Another Outbreak of Bacterial Canker on Citrus in Florida. T. S. Schubert, Florida Department of Agriculture & Consumer Services - Division of Plant Industry, PO Box 147100, Gainesville 32614-7100 . J. W. Miller, Florida Department of Agriculture & Consumer Services - Division of Plant Industry, PO Box 147100, Gainesville 32614-7100; and D. W. Gabriel, University of Florida, PO Box 110680, Gainesville 32611-0680. Plant Dis. 80:1208. Accepted for publication 6 August 1996. Copyright 1996 The American Phytopathological Society. DOI: 10.1094/PD-80-1208A.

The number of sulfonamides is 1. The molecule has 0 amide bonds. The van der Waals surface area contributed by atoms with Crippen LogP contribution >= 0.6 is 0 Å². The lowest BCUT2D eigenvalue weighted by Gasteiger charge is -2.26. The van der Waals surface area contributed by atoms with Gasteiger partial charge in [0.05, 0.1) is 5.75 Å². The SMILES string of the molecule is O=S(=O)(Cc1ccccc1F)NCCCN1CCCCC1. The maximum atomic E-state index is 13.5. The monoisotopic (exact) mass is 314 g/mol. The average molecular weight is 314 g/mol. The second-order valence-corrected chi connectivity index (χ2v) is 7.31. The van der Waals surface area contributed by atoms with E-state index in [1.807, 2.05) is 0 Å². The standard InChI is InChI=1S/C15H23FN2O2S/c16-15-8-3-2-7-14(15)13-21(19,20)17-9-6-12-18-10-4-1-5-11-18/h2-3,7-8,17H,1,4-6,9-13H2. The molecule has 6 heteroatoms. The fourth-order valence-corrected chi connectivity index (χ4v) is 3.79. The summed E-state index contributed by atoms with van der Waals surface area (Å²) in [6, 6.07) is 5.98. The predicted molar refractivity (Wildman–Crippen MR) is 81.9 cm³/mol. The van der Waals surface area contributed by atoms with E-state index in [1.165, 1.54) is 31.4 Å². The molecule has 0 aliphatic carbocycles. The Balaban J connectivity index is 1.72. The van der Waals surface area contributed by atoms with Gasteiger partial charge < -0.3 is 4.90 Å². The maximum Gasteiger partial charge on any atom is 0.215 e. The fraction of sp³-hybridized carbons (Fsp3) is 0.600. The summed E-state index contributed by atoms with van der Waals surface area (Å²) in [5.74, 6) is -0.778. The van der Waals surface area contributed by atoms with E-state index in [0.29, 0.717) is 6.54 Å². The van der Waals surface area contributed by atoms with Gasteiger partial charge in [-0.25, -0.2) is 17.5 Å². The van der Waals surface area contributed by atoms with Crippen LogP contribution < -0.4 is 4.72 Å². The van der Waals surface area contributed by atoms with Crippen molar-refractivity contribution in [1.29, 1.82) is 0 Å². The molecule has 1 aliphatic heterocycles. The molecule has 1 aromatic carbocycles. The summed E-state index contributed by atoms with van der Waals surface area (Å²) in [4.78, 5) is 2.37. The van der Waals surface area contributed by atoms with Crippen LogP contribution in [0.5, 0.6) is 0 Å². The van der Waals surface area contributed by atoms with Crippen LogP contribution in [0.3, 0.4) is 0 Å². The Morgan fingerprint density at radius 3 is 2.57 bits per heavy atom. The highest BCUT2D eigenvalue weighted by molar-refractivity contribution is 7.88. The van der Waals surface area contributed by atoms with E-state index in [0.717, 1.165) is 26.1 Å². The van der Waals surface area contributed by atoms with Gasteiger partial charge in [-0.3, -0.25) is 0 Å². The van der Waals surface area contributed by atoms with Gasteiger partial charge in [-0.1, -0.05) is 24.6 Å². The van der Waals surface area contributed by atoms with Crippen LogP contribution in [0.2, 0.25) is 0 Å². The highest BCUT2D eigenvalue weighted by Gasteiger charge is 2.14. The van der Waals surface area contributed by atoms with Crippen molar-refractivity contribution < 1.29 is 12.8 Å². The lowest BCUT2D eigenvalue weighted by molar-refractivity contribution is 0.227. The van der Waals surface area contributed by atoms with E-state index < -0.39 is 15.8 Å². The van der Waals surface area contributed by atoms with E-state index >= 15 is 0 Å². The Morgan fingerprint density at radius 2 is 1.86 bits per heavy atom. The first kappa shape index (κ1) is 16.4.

In late September 1995. bacterial canker caused by the Asian strain of Xanthomonas axonopodis pv. citri (syn. X. campeslris pv. citri) was discovered on residential citrus (Citrus spp.) in Dade County, FL. As of July 1996, delimiting surveys identified an infested area of about 47 sq. mi. (12,173 ha). The infested area is enclosed by a 170 sq. mi. (44,030 ha) quarantine area in which all citrus propagation, movement, and sales are prohibited. The quarantine area is located primarily west, southwest, and south of the Miami International Airport. Several small isolated outbreaks have been detected just north of Miami in Hialeah. Under an eradication order of the Florida Department of Agriculture and Consumer services and in cooperation with USDA-APHIS, 99% of known infected trees were destroyed by June 1996. More than 9,000 infected trees had been removed. Also, all green growth was pruned from another 8,000+ adjacent exposed trees (symptomless trees within 125 ft [38 in] of infected trees) to reduce epiphytic inoculum and eliminate undetected incipient infections. All infected citrus were in residential settings. Some backyard unregistered containerized citrus were heavily infected. No citrus canker has been found in any of the registered commercial nurseries within the quarantine area. No citrus canker has been found in any commercial groves. All citrus in the quarantine area is now on a schedule for inspection at 90- to 180-day intervals, depending on proximity to known infections. Similar quarantine, eradication, and inspection procedures effectively eradicated a canker outbreak on the Central Florida Gulf Coast from 1986 to 1992. No information is available about the origin of the inoculum responsible for the current outbreak of citrus canker. Total DNA fingerprinting and restriction fragment length polymorphism comparisons of 10 strains from the recent outbreak indicate they are clonal but recognizably different from isolates archived from the 1986 canker outbreak. Strains from the earlier outbreak were also clonal. The evidence suggests that the two outbreaks resulted from two separate introductions of genetically distinct strains of Xanthomonas axonopodis pv. citri.